Return to Transcripts main page
Look Ahead to Presidential Election
Aired November 6, 2012 - 04:00:00 ET
THIS IS A RUSH TRANSCRIPT. THIS COPY MAY NOT BE IN ITS FINAL FORM AND MAY BE UPDATED.
CARL AZUZ, CNN ANCHOR: This one has been circled on a lot of calendars for a while. It`s Tuesday, November 6h, election day, and we`re taking a look at how the day and the math could play out. I`m Carl Azuz. Let`s go.
First up, we want to talk a bit about how this day is going to go. For starters, it`s already going. In a unique election day tradition, two New Hampshire towns started voting at midnight. For the rest of the country, polls started opening up as early as 5:00 Eastern time this morning. By noon Eastern, voters will be casting ballots in all 50 states. Polls start closing at 6:00 p.m Eastern. And then the closings kind of move their way across the country. Now, voters are deciding on the presidency, of course, but also U.S. Senate and House races, some governors races, state and local elections, and proposed state laws. We`re going to have more on that coming up.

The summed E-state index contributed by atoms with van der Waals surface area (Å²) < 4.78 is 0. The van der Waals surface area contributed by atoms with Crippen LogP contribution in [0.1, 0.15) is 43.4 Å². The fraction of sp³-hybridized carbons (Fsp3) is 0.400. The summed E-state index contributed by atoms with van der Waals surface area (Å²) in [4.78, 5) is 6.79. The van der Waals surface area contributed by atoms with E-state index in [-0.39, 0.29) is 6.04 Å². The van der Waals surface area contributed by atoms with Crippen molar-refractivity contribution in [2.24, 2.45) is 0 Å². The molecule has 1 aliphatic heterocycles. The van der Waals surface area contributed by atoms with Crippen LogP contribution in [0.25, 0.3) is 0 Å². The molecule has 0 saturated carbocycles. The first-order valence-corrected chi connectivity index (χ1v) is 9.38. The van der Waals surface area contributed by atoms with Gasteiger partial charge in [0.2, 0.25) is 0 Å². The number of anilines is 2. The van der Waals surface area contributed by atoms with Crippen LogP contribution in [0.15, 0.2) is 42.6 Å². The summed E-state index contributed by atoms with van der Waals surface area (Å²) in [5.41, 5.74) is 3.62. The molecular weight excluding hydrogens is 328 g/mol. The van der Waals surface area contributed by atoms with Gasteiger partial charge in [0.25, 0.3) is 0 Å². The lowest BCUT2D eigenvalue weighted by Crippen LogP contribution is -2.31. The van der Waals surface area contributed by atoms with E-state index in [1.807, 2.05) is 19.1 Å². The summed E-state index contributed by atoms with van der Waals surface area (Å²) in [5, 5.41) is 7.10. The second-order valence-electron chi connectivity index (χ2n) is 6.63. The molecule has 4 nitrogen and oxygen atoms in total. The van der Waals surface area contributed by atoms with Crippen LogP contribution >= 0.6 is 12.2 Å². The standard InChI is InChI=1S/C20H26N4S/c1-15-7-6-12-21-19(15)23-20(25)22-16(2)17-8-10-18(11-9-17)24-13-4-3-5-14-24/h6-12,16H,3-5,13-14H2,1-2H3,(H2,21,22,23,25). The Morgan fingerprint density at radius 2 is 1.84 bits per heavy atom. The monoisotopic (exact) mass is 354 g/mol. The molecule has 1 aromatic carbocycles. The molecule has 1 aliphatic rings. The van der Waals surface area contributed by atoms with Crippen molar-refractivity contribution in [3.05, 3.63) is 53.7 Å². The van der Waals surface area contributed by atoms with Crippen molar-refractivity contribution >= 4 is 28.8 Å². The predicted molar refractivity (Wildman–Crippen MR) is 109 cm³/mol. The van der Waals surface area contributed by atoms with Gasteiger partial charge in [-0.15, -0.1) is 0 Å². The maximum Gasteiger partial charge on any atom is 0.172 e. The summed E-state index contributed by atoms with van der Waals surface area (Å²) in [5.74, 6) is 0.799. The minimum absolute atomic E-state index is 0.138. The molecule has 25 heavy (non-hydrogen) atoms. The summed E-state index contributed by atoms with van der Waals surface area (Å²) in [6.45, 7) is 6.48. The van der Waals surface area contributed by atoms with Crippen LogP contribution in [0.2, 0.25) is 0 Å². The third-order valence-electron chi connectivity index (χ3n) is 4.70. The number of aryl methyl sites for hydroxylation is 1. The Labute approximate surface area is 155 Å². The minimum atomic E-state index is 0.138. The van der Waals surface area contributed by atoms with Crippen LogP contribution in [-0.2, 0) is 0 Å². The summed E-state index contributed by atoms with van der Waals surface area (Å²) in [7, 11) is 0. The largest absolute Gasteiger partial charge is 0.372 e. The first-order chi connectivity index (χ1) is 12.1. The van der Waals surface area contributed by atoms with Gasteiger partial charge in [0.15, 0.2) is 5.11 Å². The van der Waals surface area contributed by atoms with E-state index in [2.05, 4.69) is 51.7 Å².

The presidency is expected to be a close race. In fact, a new CNN poll showed president Obama and former Governor Romney in a dead heat. Governor Romney is scheduled to visit Ohio and Pennsylvania today. President Obama is planning to spend the day in Chicago. Now, as the votes are counted and the election results start coming in, both candidates are going to be keeping a close eye on the electoral college count. That is the big prize today. Tom Foreman explains why and how this works.